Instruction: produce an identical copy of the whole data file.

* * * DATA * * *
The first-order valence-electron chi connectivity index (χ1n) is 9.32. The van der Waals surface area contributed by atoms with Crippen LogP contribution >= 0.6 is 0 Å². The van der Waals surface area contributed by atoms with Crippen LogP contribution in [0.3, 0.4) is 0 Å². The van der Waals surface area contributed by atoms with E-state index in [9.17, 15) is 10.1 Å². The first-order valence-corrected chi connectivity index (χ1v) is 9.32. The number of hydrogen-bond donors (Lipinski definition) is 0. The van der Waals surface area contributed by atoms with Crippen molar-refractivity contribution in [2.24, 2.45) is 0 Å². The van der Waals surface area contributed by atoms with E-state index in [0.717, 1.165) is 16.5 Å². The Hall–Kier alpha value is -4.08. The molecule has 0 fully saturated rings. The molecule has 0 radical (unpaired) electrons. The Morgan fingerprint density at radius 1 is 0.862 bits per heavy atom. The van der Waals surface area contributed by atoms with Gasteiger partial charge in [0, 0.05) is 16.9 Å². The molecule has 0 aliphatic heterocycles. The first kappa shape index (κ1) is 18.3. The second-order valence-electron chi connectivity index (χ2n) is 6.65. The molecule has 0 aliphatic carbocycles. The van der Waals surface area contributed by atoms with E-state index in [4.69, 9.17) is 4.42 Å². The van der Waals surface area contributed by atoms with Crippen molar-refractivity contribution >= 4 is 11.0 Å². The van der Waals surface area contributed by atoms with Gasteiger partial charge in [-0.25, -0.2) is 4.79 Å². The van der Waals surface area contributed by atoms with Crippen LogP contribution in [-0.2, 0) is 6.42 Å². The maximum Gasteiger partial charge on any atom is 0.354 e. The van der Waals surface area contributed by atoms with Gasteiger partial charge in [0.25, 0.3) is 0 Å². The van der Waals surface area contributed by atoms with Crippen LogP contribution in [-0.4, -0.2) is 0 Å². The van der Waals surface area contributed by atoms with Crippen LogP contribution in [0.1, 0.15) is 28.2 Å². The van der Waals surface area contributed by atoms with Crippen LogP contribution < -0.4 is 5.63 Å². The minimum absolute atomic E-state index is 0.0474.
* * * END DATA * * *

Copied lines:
The first-order valence-electron chi connectivity index (χ1n) is 9.32. The van der Waals surface area contributed by atoms with Crippen LogP contribution >= 0.6 is 0 Å². The van der Waals surface area contributed by atoms with Crippen LogP contribution in [0.3, 0.4) is 0 Å². The van der Waals surface area contributed by atoms with E-state index in [9.17, 15) is 10.1 Å². The first-order valence-corrected chi connectivity index (χ1v) is 9.32. The number of hydrogen-bond donors (Lipinski definition) is 0. The van der Waals surface area contributed by atoms with Crippen molar-refractivity contribution in [2.24, 2.45) is 0 Å². The van der Waals surface area contributed by atoms with E-state index in [0.717, 1.165) is 16.5 Å². The Hall–Kier alpha value is -4.08. The molecule has 0 fully saturated rings. The molecule has 0 radical (unpaired) electrons. The Morgan fingerprint density at radius 1 is 0.862 bits per heavy atom. The van der Waals surface area contributed by atoms with Gasteiger partial charge in [0, 0.05) is 16.9 Å². The molecule has 0 aliphatic heterocycles. The first kappa shape index (κ1) is 18.3. The second-order valence-electron chi connectivity index (χ2n) is 6.65. The molecule has 0 aliphatic carbocycles. The van der Waals surface area contributed by atoms with E-state index in [4.69, 9.17) is 4.42 Å². The van der Waals surface area contributed by atoms with Crippen molar-refractivity contribution >= 4 is 11.0 Å². The van der Waals surface area contributed by atoms with Gasteiger partial charge in [-0.25, -0.2) is 4.79 Å². The van der Waals surface area contributed by atoms with Crippen LogP contribution in [-0.2, 0) is 6.42 Å². The maximum Gasteiger partial charge on any atom is 0.354 e. The van der Waals surface area contributed by atoms with Gasteiger partial charge in [0.25, 0.3) is 0 Å². The van der Waals surface area contributed by atoms with Crippen LogP contribution in [-0.4, -0.2) is 0 Å². The van der Waals surface area contributed by atoms with Crippen LogP contribution in [0.1, 0.15) is 28.2 Å². The van der Waals surface area contributed by atoms with Crippen LogP contribution < -0.4 is 5.63 Å². The minimum absolute atomic E-state index is 0.0474.